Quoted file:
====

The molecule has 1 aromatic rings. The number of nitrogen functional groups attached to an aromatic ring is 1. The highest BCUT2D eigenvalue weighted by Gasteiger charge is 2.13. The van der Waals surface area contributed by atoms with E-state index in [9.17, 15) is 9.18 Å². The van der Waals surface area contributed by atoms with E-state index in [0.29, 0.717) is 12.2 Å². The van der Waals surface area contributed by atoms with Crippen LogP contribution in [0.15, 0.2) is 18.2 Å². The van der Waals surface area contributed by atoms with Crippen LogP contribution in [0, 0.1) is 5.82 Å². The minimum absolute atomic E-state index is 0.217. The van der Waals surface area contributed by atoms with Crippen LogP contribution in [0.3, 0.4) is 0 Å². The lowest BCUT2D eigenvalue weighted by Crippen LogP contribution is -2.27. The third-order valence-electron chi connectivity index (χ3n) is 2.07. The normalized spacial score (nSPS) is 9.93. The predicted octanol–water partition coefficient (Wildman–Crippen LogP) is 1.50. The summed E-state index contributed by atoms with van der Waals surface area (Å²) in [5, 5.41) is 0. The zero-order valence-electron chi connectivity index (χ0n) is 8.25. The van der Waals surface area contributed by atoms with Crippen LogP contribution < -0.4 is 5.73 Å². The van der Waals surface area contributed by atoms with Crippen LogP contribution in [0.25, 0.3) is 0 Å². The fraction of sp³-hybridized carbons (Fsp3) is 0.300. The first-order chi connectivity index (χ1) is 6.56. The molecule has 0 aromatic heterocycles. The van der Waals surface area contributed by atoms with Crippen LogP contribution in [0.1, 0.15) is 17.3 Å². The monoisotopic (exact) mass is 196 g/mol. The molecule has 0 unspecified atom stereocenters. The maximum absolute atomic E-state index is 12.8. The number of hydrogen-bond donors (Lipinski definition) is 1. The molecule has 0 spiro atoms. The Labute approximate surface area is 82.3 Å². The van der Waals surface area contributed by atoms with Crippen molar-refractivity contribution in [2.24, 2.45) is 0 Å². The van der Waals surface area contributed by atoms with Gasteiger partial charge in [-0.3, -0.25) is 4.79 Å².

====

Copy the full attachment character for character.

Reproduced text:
The molecule has 1 aromatic rings. The number of nitrogen functional groups attached to an aromatic ring is 1. The highest BCUT2D eigenvalue weighted by Gasteiger charge is 2.13. The van der Waals surface area contributed by atoms with E-state index in [9.17, 15) is 9.18 Å². The van der Waals surface area contributed by atoms with E-state index in [0.29, 0.717) is 12.2 Å². The van der Waals surface area contributed by atoms with Crippen LogP contribution in [0.15, 0.2) is 18.2 Å². The van der Waals surface area contributed by atoms with Crippen LogP contribution in [0, 0.1) is 5.82 Å². The minimum absolute atomic E-state index is 0.217. The van der Waals surface area contributed by atoms with Crippen LogP contribution in [0.3, 0.4) is 0 Å². The lowest BCUT2D eigenvalue weighted by Crippen LogP contribution is -2.27. The third-order valence-electron chi connectivity index (χ3n) is 2.07. The normalized spacial score (nSPS) is 9.93. The predicted octanol–water partition coefficient (Wildman–Crippen LogP) is 1.50. The summed E-state index contributed by atoms with van der Waals surface area (Å²) in [5, 5.41) is 0. The zero-order valence-electron chi connectivity index (χ0n) is 8.25. The van der Waals surface area contributed by atoms with Crippen LogP contribution < -0.4 is 5.73 Å². The van der Waals surface area contributed by atoms with Crippen LogP contribution in [0.25, 0.3) is 0 Å². The fraction of sp³-hybridized carbons (Fsp3) is 0.300. The first-order chi connectivity index (χ1) is 6.56. The molecule has 0 aromatic heterocycles. The van der Waals surface area contributed by atoms with Crippen LogP contribution in [0.1, 0.15) is 17.3 Å². The monoisotopic (exact) mass is 196 g/mol. The molecule has 0 unspecified atom stereocenters. The maximum absolute atomic E-state index is 12.8. The number of hydrogen-bond donors (Lipinski definition) is 1. The molecule has 0 spiro atoms. The Labute approximate surface area is 82.3 Å². The van der Waals surface area contributed by atoms with Crippen molar-refractivity contribution in [2.24, 2.45) is 0 Å². The van der Waals surface area contributed by atoms with Gasteiger partial charge in [-0.3, -0.25) is 4.79 Å².